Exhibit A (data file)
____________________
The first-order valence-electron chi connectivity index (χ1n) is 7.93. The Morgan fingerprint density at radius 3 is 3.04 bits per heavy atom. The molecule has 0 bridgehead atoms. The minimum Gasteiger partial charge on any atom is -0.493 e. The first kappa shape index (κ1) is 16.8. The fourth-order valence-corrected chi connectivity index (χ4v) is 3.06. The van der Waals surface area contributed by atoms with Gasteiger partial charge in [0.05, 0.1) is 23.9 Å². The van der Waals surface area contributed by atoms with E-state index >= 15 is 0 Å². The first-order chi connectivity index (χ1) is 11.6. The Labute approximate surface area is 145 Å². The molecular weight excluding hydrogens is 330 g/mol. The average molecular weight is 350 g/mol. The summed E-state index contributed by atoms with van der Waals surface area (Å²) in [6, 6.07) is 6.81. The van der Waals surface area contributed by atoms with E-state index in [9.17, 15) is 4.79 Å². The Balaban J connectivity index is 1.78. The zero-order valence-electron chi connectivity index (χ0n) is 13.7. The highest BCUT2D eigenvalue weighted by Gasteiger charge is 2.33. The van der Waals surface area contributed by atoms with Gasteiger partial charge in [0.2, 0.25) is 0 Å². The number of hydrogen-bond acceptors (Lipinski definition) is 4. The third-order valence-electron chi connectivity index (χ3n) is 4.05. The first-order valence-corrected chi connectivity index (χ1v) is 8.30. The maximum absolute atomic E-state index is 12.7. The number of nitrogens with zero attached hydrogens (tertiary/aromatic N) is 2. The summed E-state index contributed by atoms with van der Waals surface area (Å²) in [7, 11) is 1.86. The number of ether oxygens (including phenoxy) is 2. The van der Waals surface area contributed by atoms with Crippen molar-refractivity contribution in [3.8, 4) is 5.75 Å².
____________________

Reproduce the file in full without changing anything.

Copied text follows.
The first-order valence-electron chi connectivity index (χ1n) is 7.93. The Morgan fingerprint density at radius 3 is 3.04 bits per heavy atom. The molecule has 0 bridgehead atoms. The minimum Gasteiger partial charge on any atom is -0.493 e. The first kappa shape index (κ1) is 16.8. The fourth-order valence-corrected chi connectivity index (χ4v) is 3.06. The van der Waals surface area contributed by atoms with Gasteiger partial charge in [0.05, 0.1) is 23.9 Å². The van der Waals surface area contributed by atoms with E-state index >= 15 is 0 Å². The first-order chi connectivity index (χ1) is 11.6. The Labute approximate surface area is 145 Å². The molecular weight excluding hydrogens is 330 g/mol. The average molecular weight is 350 g/mol. The summed E-state index contributed by atoms with van der Waals surface area (Å²) in [6, 6.07) is 6.81. The van der Waals surface area contributed by atoms with E-state index in [9.17, 15) is 4.79 Å². The Balaban J connectivity index is 1.78. The zero-order valence-electron chi connectivity index (χ0n) is 13.7. The highest BCUT2D eigenvalue weighted by Gasteiger charge is 2.33. The van der Waals surface area contributed by atoms with Gasteiger partial charge in [0.2, 0.25) is 0 Å². The number of hydrogen-bond acceptors (Lipinski definition) is 4. The third-order valence-electron chi connectivity index (χ3n) is 4.05. The first-order valence-corrected chi connectivity index (χ1v) is 8.30. The maximum absolute atomic E-state index is 12.7. The number of nitrogens with zero attached hydrogens (tertiary/aromatic N) is 2. The summed E-state index contributed by atoms with van der Waals surface area (Å²) in [7, 11) is 1.86. The number of ether oxygens (including phenoxy) is 2. The van der Waals surface area contributed by atoms with Crippen molar-refractivity contribution in [3.8, 4) is 5.75 Å².